Pit Bull Mug.jpg
Yesterday on The Daily Weekly I posted about Seattle's Ellen Taft , a longtime crusader who last week called for a ban on fighting dog

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Comment of the Day: How Not to Get Bitten By Dogs Should Be Taught in School

Pit Bull Mug.jpg
Yesterday on The Daily Weekly I posted about Seattle's Ellen Taft, a longtime crusader who last week called for a ban on fighting dog breeds in our city, and also the repeal of the Second Amendment of the United States Constitution. It was a busy week for her.

As the post noted:

As mentioned, Thursday saw two attacks in Seattle at the jaws of two roaming pit bulls, one in which a 3-year-old girl was reportedly bitten in the face while leaving church, and another in which a 74-year-old woman fell victim. Naturally, Taft was inspired and outraged, and used the opportunity to call once again for a ban on fighting breeds. Though she's launched similar campaigns in the past, any previous lack of success apparently hasn't quashed Taft's drive.

Sunday, distributing a Change.org petition in association with the organization Families and Dogs Against Fighting Breeds, and directing its wrath at the Seattle City Council and Mayor Mike McGinn, Taft struck familiar tones:

By supporting legislation to spay and neuter all fighting breeds and making it illegal to acquire a new Fighting Breed dog, we seek to eliminate all fighting breeds. In addition we seek to impose safety precautions such as muzzles when these dogs are walked in public spaces to protect people and pets from being attacked by them.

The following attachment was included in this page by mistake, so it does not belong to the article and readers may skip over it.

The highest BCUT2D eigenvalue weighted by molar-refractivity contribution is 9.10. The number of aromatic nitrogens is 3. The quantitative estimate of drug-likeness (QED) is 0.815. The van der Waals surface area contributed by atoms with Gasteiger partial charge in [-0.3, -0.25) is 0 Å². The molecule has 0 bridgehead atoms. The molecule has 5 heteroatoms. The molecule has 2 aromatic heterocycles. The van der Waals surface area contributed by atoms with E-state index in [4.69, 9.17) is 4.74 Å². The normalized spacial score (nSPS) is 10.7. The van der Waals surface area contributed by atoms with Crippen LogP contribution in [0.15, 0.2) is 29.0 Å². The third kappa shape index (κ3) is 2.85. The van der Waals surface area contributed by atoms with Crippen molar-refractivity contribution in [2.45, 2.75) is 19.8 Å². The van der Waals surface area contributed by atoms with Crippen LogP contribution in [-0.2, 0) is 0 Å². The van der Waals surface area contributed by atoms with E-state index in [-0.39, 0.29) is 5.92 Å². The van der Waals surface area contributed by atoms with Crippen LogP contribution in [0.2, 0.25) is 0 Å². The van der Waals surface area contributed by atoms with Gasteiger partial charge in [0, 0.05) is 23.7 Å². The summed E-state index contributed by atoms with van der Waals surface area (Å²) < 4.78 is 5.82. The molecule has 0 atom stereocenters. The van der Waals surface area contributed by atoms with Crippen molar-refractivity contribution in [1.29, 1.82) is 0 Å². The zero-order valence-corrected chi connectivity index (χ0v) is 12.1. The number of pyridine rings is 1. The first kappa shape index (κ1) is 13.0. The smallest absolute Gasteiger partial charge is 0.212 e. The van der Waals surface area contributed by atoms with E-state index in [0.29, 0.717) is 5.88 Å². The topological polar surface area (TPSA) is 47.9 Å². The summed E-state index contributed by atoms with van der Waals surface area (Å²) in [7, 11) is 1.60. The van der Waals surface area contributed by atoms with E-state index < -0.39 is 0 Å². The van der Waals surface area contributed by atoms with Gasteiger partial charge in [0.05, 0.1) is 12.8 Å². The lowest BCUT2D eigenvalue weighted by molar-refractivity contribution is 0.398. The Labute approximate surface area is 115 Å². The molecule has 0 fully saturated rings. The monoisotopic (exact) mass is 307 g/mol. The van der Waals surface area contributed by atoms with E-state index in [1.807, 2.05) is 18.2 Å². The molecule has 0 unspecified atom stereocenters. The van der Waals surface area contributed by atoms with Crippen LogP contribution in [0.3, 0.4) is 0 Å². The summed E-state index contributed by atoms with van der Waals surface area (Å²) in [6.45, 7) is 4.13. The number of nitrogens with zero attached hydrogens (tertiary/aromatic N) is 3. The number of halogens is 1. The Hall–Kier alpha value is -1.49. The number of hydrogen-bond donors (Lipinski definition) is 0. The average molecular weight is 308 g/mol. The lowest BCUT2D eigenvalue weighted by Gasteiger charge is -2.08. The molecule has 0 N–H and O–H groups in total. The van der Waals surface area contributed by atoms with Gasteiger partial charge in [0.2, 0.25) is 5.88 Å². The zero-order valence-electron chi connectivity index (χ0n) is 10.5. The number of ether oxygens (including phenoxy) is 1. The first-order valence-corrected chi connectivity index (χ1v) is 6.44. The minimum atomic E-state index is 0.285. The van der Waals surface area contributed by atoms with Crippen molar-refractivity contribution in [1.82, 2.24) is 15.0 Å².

In dialogue Seattle has seen before, the post on Taft's latest assault on pit bull ownership inspired commenters to weigh in.

As smmba writes:

I have a 79 pound red boy who is as sweet as could be. He is a therapy dog, and helps me as a neutral dog when I am working with dog-reactive dogs. Pit Bulls are JUST DOGS. Get over it, Ellen Daft and Colleen Lynn. I have worked with a lot of pit bulls and I can say honestly that the only dog I have been bitten by was a mini-labradoodle puppy. If anything, people and children need to be educated on how to behave around animals in general, and specifically how to interpret the MANY SIGNALS dogs give to let people know that they are uncomfortable and need space. Most bites occur because humans are just plain oblivious to the signals. This is BASIC and should be taught in every school from at least 2nd grade on.

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